After years of doing just about all it could to restrict voting, the Oklahoma Legislature is now trying to encourage it. Historically low voter turnout last year prompted lawmakers to come forward this session with dozens of election reform proposals. About a half-dozen remain in play. The proposals range from increasing the number of absentee ballots a notary public can notarize to an 80-percent reduction in the number of signatures needed for a political party to gain access to the ballot. Others include consolidating elections, online registration and a permanent absentee ballot list. All are Republican bills, and in most cases survived their first floor votes with little opposition.
It is a change of direction for GOP leadership, which for years pushed voter identification laws that experts say suppressed turnout, while resisting measures intended to encourage participation, such as longer early voting periods, same-day and online registration, and easier ballot access.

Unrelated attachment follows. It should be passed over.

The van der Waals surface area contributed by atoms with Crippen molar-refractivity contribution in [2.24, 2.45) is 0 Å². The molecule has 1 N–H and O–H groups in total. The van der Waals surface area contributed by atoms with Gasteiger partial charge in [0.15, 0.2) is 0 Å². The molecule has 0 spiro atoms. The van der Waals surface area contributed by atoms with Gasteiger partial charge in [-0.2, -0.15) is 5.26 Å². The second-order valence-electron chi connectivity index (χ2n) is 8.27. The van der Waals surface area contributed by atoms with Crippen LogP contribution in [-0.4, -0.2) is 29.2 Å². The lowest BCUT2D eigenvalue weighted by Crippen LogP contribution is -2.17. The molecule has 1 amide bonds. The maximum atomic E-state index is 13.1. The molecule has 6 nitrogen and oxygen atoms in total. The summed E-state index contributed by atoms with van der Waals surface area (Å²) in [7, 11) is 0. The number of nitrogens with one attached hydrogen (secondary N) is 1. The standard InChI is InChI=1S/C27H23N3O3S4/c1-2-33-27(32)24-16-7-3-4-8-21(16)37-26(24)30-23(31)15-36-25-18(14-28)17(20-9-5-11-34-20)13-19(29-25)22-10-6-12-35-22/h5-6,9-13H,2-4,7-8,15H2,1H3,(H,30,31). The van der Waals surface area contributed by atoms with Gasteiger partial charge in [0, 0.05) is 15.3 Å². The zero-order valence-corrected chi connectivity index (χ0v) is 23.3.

“In Oklahoma and across the United States, we had this frantic, contrived debate about voter fraud,” said Keith Gaddie, head of the University of Oklahoma Political Science Department.
Whatever their intent, Gaddie said, laws purportedly passed to fight voter fraud proved more discriminatory than anything else.